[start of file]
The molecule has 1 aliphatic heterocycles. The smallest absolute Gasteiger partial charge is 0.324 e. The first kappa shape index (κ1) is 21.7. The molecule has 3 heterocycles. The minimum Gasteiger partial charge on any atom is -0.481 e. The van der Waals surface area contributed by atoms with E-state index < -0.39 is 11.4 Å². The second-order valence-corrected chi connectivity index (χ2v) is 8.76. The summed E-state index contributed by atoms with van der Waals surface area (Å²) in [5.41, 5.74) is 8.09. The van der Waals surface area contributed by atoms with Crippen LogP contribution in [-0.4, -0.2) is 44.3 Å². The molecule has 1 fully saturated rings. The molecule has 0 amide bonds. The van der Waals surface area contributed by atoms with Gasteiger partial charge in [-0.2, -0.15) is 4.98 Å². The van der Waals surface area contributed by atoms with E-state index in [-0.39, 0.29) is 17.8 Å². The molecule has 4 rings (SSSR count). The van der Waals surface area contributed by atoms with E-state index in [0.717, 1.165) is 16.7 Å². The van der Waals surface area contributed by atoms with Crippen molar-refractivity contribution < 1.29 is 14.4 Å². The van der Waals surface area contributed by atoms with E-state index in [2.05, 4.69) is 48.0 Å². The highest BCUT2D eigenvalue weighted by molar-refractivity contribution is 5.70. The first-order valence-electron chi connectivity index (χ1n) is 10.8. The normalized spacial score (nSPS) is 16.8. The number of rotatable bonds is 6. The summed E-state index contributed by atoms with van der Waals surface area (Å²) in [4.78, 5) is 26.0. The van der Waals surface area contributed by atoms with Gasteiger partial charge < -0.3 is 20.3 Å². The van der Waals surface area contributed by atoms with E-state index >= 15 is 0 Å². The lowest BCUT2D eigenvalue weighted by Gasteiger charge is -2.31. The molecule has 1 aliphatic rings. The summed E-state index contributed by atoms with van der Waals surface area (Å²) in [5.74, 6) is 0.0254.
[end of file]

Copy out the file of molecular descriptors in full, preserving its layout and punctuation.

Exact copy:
The molecule has 1 aliphatic heterocycles. The smallest absolute Gasteiger partial charge is 0.324 e. The first kappa shape index (κ1) is 21.7. The molecule has 3 heterocycles. The minimum Gasteiger partial charge on any atom is -0.481 e. The van der Waals surface area contributed by atoms with E-state index < -0.39 is 11.4 Å². The second-order valence-corrected chi connectivity index (χ2v) is 8.76. The summed E-state index contributed by atoms with van der Waals surface area (Å²) in [5.41, 5.74) is 8.09. The van der Waals surface area contributed by atoms with Crippen LogP contribution in [-0.4, -0.2) is 44.3 Å². The molecule has 1 fully saturated rings. The molecule has 0 amide bonds. The van der Waals surface area contributed by atoms with Gasteiger partial charge in [-0.2, -0.15) is 4.98 Å². The van der Waals surface area contributed by atoms with E-state index in [-0.39, 0.29) is 17.8 Å². The molecule has 4 rings (SSSR count). The van der Waals surface area contributed by atoms with E-state index in [0.717, 1.165) is 16.7 Å². The van der Waals surface area contributed by atoms with Crippen molar-refractivity contribution < 1.29 is 14.4 Å². The van der Waals surface area contributed by atoms with E-state index in [2.05, 4.69) is 48.0 Å². The highest BCUT2D eigenvalue weighted by molar-refractivity contribution is 5.70. The first-order valence-electron chi connectivity index (χ1n) is 10.8. The normalized spacial score (nSPS) is 16.8. The number of rotatable bonds is 6. The summed E-state index contributed by atoms with van der Waals surface area (Å²) in [4.78, 5) is 26.0. The van der Waals surface area contributed by atoms with Gasteiger partial charge < -0.3 is 20.3 Å². The van der Waals surface area contributed by atoms with E-state index >= 15 is 0 Å². The lowest BCUT2D eigenvalue weighted by Gasteiger charge is -2.31. The molecule has 1 aliphatic rings. The summed E-state index contributed by atoms with van der Waals surface area (Å²) in [5.74, 6) is 0.0254.